Sandi Graham August 6, 2013 um 5:27 am
I have never made mustard- cannot wait to try. Thanks for the low down on the beers
Tieghan August 6, 2013 um 6:19 am
Beer mustard? My dad would love this!! Thank you, I cannot wait to give this a try. I cannot believe how easy it sounds!
Rachel August 6, 2013 um 6:35 am
Great list! Festina Peche and Left Hand Milk Stout are two of my favorites… the Milk Stout on nitro is just ridiculous.
@bluenotebacker August 6, 2013 um 8:43 am
Even better than the Left Hand Milk Stout? The Nitro version, awesome. Just had O’Dell’s IPA the other day and it was very very good.
I’m a sucker for pretty much any kind of chocolate stout and you should try to get your hands on 4-Hands Brewery’s Chocolate Milk Stout, from St. Louis.
Jackie August 6, 2013 um 8:51 am
That sounds awesome! I had the Nitro version of Left Hand, it was super creamy. Totally loved it. I don’t see a lot of O’Dells here but I’ll keep looking. Thanks!
Karena August 6, 2013 um 9:35 am
love this list! always looking for beers to suggest when i’m drinking with newbies. i’ll be keeping an eye out for the populist.
i’ve always wanted to make my own mustard…i imagine this would be good on a warm soft pretzel 🙂
Angela August 6, 2013 um 12:25 pm
Can you believe I used to live right in Longmont, CO where Left Hand is brewed? It’s worth a trip just for their tap room and a stop at the Tasty Weasel (Oskar Blues tap room).
My gateway beer was an ODell’s Easy Street Wheat, though I’m now an official hop head…remind me why I left CO?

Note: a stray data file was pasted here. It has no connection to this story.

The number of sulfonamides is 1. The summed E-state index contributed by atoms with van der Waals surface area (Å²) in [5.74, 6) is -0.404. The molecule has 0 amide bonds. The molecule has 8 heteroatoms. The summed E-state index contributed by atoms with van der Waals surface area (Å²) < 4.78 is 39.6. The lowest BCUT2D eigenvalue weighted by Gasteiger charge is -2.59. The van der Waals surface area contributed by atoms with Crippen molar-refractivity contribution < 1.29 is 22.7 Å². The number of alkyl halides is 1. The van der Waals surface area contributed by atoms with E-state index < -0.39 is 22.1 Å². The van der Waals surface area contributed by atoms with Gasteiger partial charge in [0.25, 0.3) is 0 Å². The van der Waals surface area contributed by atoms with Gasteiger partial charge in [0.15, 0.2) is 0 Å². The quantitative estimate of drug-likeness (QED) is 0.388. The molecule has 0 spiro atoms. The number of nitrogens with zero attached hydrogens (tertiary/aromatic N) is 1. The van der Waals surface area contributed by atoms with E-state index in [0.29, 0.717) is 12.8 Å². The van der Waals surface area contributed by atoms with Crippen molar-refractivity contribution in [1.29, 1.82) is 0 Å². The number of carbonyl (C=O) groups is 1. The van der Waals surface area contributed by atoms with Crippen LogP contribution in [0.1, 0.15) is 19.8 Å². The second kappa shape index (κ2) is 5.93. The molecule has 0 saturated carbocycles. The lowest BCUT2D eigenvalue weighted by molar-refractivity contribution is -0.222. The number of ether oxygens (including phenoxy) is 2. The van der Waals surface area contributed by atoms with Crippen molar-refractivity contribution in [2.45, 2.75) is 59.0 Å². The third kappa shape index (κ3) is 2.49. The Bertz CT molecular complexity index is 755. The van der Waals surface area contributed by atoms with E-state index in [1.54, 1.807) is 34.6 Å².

Happy Valley Chow August 6, 2013 um 1:17 pm
Totally bookmarking this and trying it! Sounds absolutely delicious 🙂
Happy Valley Chow
DessertForTwo August 6, 2013 um 4:36 pm
First, this mustard belongs in my fridge!
Second, you are so right: wheat beer is the gateway drug to a full-blown beer obsession. It was for me, anyway.
And third, Sierra Nevada is my alltime favorite beer. Well, after Anchor Steam, but they both own my heart. Have you ever been to the brewery? They’re huge into sustainability and eco-friendly production. You’d love it 🙂
Krisztian August 7, 2013 um 3:01 am
I am so going to have to try and make this as soon as i get home!
Valerie August 7, 2013 um 8:38 am
I have always been a stout fan but I honestly don’t know enough about wheat beers and pale ales to be judgmental – they all sound wonderful! Thanks for the crash course!
p.s. I don’t know how far beer migrates, but if you can ever find it, I think you will love Cereal Killer ale & Shipwrecked Porter (both from Arcadia Brewing co. in Battle Creek MI).
Mama B @myediblejourney.com August 7, 2013 um 9:46 am
I wonder how this would be with a strong, dry cider? I happen to have some, but no creamy horseradish. Guess I’ll be playing. Thanks for the recipe.
[email protected] August 7, 2013 um 10:52 am
I never liked mustard until I tried my mom’s stout mustard, she sells out at every market. Oh my goodness sooo good. I will have to try your recipe out one of these days!
Ashley – Baker by Nature August 7, 2013 um 5:16 pm
Wow, Jackie! Beer mustard!? This sounds fantastic! I need to make this.
erika April 9, 2014 um 7:42 pm
I will NEVER EVER buy stone ground mustard again. This was so good that I immediately sat down with half of my batch and wood-chippered through some pretzels.
taylor July 7, 2015 um 1:40 pm
How long will this mustard keep?
Jackie July 7, 2015 um 6:53 pm
it should be fine for a few weeks.
vince August 1, 2015 um 5:18 pm
Peculiar article, totally what I wanted
Kim April 1, 2021 um 9:52 pm
This mustard is delicious! I have made many different mustard recipes in the last year (this was recipe #8) and this one is my favourite. Many of the other mustard recipes I tried were so spicy they could have been used for chemical warfare, but not this one. This recipe has a nice balance of a little bit of bite, with good flavour and a really nice texture. Great recipe!!
Recipe Notes: I used a mixture of yellow and brown mustard seeds (2/3 yellow to 1/3 brown), soaked for 24 hours, only 1 tsp of horseradish, no cayenne